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Canada Revenue Agency: Should You Take Your CPP Pension at 60 or 65?

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In this time of the Great Pandemic, Canadians approaching retirement are hesitant to set a firm date. If you’re a Canada Pension Plan (CPP) user, the road you are in today will soon become two divergent roads. You’ll arrive at a fork-in-the-road where you have to make a choice. Should you take the pension at 60 or wait five more years and retire at 65?

One of two possibilities

Before March 2020, retirement planning did not consider a global pandemic. Soon-to-be retirees worry if they can ever retire with the uncertainties around. The more pressing concern now is financial security, not holiday cruises in the future. Such retirement dreams might be gone forever because of COVID-19.

Regarding the CPP, there are one of two possibilities. You can either claim it at age 60 or 65. Assuming you’re 65 and starting to receive the pension, the average monthly CPP is $710.41. Had you been contributing 83% of the time between 18 to 65, or 39 years, you could receive the maximum monthly payment of $1,175.83.

Taking the CPP early at 60 is not the wisest move to many because of the downside. Your pension will reduce permanently by 36%. However, it makes practical sense if there are health concerns or urgent financial needs.

Wrong move

Some think they can stop working at 60 but claim the CPP at 65. This move gives no advantage to the retiree. Generally, the contributory period ends when you start receiving your CPP. Thus, you have five years (from 60 to 65) of zero earnings at the end of the contributory period. The result is a lower CPP retirement pension when you retire at 65.

Remember, the benefits are calculated based on amounts and how long the CPP contributions were during the contributory period. Aside from the 39 years, you should have contributed “enough” in each of those years to qualify for the maximum.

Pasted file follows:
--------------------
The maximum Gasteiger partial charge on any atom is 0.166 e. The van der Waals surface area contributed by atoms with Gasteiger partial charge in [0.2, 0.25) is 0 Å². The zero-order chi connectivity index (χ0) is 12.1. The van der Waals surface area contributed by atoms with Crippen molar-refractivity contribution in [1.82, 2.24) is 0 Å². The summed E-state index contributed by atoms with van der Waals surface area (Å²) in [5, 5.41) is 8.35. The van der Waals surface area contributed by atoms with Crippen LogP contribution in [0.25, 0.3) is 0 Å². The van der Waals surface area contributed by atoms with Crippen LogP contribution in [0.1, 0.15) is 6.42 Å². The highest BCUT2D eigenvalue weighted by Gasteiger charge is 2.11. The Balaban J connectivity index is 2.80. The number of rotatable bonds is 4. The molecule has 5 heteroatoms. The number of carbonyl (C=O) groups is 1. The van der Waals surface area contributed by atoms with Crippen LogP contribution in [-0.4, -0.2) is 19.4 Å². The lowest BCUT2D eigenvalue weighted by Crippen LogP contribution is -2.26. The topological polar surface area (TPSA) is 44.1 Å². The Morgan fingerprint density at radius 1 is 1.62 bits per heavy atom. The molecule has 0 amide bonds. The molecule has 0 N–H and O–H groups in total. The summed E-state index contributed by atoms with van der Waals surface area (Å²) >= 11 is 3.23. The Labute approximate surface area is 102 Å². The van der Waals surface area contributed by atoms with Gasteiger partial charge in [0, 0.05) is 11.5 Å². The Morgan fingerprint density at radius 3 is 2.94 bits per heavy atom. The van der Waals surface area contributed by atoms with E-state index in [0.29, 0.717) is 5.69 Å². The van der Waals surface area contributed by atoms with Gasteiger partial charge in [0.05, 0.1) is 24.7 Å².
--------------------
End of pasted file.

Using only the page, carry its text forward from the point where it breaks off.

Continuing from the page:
Stability in retirement

Retiring is more than just not working. The sunset years can be the best years of your life if you have financial stability throughout the period. Your CPP is inadequate to survive because it only replaces 33% of the average work earnings. You still need to save and seek out other income sources.

Since the 2008 financial crisis, Toronto-Dominion Bank (TSX:TD)(NYSE:TD) is always part of the discussion when income stability in retirement is the topic. The second-largest bank in Canada was the only company that posted revenue and income growth during the time.

You can build a substantial nest egg by investing in this income-producing asset. TD boasts of a dividend track record of more than 160 years. If you want income for life, this $121.77 billion bank is your dream investment.

The blue-chip stock pays a 4.8% dividend. A $200,000 investment will produce $800 in monthly retirement income. In a 20-year holding period, you would have a half-a-million nest egg.

Lifetime anchor

The bulk of retirement income of Canadians comes from investments, not the CPP. Whether you take the pension at 60 or 65, it would not be easy to navigate life in retirement. With TD as your anchor, you can generate enough income with less risk.

Speaking if a retiree should take the CPP pension at age 60 or 65...

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